Tucked away neatly under coast live oak and sycamore trees in Trabuco and Live Oak Canyons, O’Neill Regional Park serves both as a day use picnic area as well as an overnight camping facility.
Close to the inner-city sprawl of Southern California, the hillsides surrounding the park are filled with cactus, sagebrush, and chaparral of scrub oak creating an environment that allows visitors to feel they are miles away from civilization.
O’Neill Regional Park The History
Like many of the parks in the Orange County Park system, O’Neill is steeped in history. This area of California was first discovered in 1769, by Gaspar de Portola who was leading an expedition through the foothills of Santiago Peak that later became known as Orange County.
On the second day of his journey, he began to head inland so he could avoid the swamps and streams that filled the surrounding area. While the group he was leading were camping one of the soldiers lost his musket, which was also known as a “Trabuco”. The entire area has since been named Trabuco Canyon in because of that event.
Since its discovery, the part of Orange County has changed hands many times over the years and is currently a part of the Rancho Trabuco. The O’Neills have made many donations over the years, with the first coming back in 1948 when they donated 278 acres, and again in 1963 when they donated another 120 acres.
Nearly 11 years later, the county purchased another 232 acres, which led to another acquisition of 30. The last transaction came when 935 acres were dedicated by the Rancho Mission Viejo Company, bringing the park’s total land area to just shy of 3,500 acres.
Camping O’Neill Regional Park
The 79 -site campground also incorporates 3.5 acres that are available for RV groups on a reservations-only basis. Hookups are available on some sites and camping fees are $20 per night. Campground reservations are recommended for weekends and during the summer months.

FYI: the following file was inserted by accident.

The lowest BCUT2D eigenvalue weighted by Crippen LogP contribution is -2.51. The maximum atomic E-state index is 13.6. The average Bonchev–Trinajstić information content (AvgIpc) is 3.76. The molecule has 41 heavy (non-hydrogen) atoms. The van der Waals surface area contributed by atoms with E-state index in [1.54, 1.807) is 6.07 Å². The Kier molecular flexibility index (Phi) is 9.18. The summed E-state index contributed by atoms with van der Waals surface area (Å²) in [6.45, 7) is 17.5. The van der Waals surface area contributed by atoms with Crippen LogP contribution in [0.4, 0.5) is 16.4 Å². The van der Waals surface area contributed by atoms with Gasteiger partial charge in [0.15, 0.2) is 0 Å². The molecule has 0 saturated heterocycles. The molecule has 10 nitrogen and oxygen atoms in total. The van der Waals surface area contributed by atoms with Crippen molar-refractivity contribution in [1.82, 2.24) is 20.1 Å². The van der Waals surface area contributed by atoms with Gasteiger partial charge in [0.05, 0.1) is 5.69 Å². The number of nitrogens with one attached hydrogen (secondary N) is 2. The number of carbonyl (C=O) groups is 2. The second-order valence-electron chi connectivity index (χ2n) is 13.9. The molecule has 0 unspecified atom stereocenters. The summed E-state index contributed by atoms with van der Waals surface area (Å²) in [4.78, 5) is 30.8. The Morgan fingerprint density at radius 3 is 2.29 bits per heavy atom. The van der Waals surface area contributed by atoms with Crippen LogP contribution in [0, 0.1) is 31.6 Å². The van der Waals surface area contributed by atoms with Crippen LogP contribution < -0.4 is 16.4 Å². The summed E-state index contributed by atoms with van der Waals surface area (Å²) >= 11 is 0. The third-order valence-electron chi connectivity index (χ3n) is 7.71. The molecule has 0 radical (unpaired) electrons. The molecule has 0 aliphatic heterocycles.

Campsites at O’Neill Park are spacious compared to most campgrounds and include a picnic table, fire pit, and barbecue. Campsites 1 through 29 back onto Trabuco Canyon Road and are the least desirable. Campsites 31 to 78 are adjacent to seasonal Trabuco Creek and offer the best wilderness experience. Showers, bathrooms, and potable water in close proximity to all sites. Dogs are permitted on a leash in the camping area.
Day Time Activities
O’Neill park has many seasonal activities, but the main draw is the picnic and campground facilities, as well and 18 miles of riding and hiking trails. The picnic areas provide for single, and group users, and contains tables, barbecues, a large grass area, horseshoe pits, and playground equipment.
O’Neill Park has trails for mountain bikes, horses, and hikers. Mesa trail and Live Oak trail are dog-friendly. Park guests may also visit the O’Neill Park Nature Center, open every weekend and weekdays by request. The park is open from 7 in the morning through sunset on a daily basis. Trails may be closed following rain, camping at the park is open year-round.
Getting to O’Neill Regional Park
The park is located just north of Rancho Santa Margarita in Trabuco Canyon, 11 miles east of the San Diego Freeway via El Toro (Santiago Canyon Road) and Live Oak Canyon Roads. Day use fees are $3.00 per carload, $5.00 on weekends and $7.00 on Holidays.
Nearby O’Neill Regional Park
Cooks Corner has been serving up grub at the entrance to Live Oak Canyon Road in Orange County since the 1920s. Cooks became a full bar when prohibition ended in 1933. Today Cooks is a popular stop for motorcyclists on weekends.